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What is Empowerment self-defence (ESD)?

Empowerment Self-defence is a ‘feminist version’ of self-defence that came about during the rise of the feminist movement in the 1970’s. When more women discovered martial-arts and the so-called self-defence programs packaged for women and girls, they realised that those programs had little value for the purpose they were being sold for- as a response to gender based violence. 


It became evident that the entire industry was male-dominated with little or no lived experience of how gender based violence takes place, let alone design for the specific needs of women. Not only was traditional self-defence ineffective in helping women and girls feel safe over a longer duration, but it also ‘prescribed’ attacks and defences causing a larger harm to the community by perpetrating the same ‘victim-blaming mindsets’. Empowerment self-defence then emerged as a movement driven largely by women from different parts of the world, with knowledge of physical and verbal strategies that can be useful and relevant in deterring gender based violence. The physical movements changed from ‘stranger-danger’ tactics to be better oriented with the continuum of violence. 

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What is different in ESD?

While some physical moves have been retained or modified from traditional martial arts or wrestling, a large focus of the training is on the use of voice and assertiveness. There’s a specific focus on establishing that survivors are never to be blamed and no moves are prescribed – the fundamental being that any move that keeps YOU safe, is self-defence – even if it means to not respond immidiately. 


ESD also focuses on helping women to move away from self-doubt and listen to their inner voice. A large part of why women are unable to respond to violence or threats is because society has trained them to ‘cause-less-trouble’ and react passively. The training helps women to practice bodily (body language) and verbal responses helping them feel more confident of facing threats and increasing the likelihood of responses in actual threats.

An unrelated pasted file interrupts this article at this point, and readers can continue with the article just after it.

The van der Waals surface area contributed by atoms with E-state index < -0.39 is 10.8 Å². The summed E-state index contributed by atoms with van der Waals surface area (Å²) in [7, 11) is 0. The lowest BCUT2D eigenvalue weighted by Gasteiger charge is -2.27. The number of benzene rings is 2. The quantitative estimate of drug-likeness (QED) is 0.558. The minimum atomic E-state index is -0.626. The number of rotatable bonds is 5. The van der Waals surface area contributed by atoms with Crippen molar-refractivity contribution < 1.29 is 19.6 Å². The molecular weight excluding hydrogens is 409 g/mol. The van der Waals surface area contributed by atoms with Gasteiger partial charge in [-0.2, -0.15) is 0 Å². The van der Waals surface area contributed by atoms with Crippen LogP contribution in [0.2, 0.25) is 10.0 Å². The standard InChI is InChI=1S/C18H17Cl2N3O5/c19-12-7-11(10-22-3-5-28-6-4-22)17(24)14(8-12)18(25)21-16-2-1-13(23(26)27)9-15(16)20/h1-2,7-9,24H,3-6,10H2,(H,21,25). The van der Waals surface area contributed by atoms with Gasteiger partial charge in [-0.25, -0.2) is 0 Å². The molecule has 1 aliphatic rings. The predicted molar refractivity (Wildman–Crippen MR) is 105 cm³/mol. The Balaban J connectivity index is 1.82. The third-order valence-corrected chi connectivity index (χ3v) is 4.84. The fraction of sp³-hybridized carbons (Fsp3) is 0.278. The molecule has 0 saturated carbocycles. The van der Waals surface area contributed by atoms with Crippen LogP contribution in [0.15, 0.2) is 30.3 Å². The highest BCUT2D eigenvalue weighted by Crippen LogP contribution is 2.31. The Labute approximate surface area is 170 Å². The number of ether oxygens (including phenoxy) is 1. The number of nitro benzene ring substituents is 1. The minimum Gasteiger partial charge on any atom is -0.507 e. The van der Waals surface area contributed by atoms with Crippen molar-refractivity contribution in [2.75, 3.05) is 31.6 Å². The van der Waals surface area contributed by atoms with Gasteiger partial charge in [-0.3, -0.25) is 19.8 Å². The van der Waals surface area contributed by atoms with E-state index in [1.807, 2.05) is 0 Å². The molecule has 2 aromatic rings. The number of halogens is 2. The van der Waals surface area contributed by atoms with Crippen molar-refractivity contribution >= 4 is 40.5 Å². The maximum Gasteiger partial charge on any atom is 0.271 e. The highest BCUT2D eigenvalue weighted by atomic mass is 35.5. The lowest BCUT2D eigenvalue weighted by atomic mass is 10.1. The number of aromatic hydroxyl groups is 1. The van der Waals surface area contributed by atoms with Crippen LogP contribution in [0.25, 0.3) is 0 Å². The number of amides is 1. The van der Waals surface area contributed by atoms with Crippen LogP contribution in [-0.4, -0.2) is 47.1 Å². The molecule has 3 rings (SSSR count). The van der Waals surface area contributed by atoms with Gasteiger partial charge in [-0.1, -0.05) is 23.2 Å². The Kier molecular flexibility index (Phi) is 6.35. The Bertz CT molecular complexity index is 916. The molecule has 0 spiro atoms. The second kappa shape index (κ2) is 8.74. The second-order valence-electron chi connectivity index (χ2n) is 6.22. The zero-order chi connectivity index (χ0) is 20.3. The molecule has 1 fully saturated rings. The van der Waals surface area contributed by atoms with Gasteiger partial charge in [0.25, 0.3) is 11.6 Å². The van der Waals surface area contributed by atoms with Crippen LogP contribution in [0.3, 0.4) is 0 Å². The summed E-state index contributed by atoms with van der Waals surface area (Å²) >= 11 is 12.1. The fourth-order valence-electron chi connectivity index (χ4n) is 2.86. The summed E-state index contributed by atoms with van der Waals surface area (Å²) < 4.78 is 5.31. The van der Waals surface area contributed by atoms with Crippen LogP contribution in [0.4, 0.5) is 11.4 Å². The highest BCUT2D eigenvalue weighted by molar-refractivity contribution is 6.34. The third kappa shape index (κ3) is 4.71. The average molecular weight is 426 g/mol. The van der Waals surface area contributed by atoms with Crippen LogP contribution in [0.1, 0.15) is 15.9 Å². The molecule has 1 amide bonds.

Does MukkaMaar teach ESD?

ESD and much more. We are interested in how the absence of violence can help achieve better outcomes for girls. In that sense, violence prevention is a means to a bigger end and not just an end in itself. What bothers us is – what decisions would a girl make for herself if she is not afraid of being beaten, followed or harassed? Will she continue school, because she knows nothing can happen on the way? Will she not face forced marriage because her ‘honour’ isn’t in jeopardy? Will she demand for more freedom if she knows she can take care of herself? 


MukkaMaar’s programs are long-term because we realise that violence is systemically enabled and internalised by girls and women. If they are to really believe in their own power for life, they need a lot more support than a course of a few hours. We use the fundamentals of ESD, and combine them with fitness, awareness, debates, discussions so girls find a safe space and community of shared values. This helps them see the potential of their bodies, voice and mind and believe that they deserve an equitable and just society.  

Traditional Self Defence
  • Prescriptive
  • Stranger-danger
  • Short-term
  • Only physical techniques
  • Nor designed for gender based violence
  • Facilitated by people with patriarchal mindsets
  • Speak of violence as if it happens in isolation
  • No focus on community
MukkaMaar Programs
  • Suggestive – choice based
  • Continuum of violence
  • Long-term
  • Physical, verbal and mental strategies
  • Designed for girls
  • Facilitated by gender sensitised Fellows (Dost)
  • Address the culture that facilitates violence
  • Focussed on safe spaces and community building
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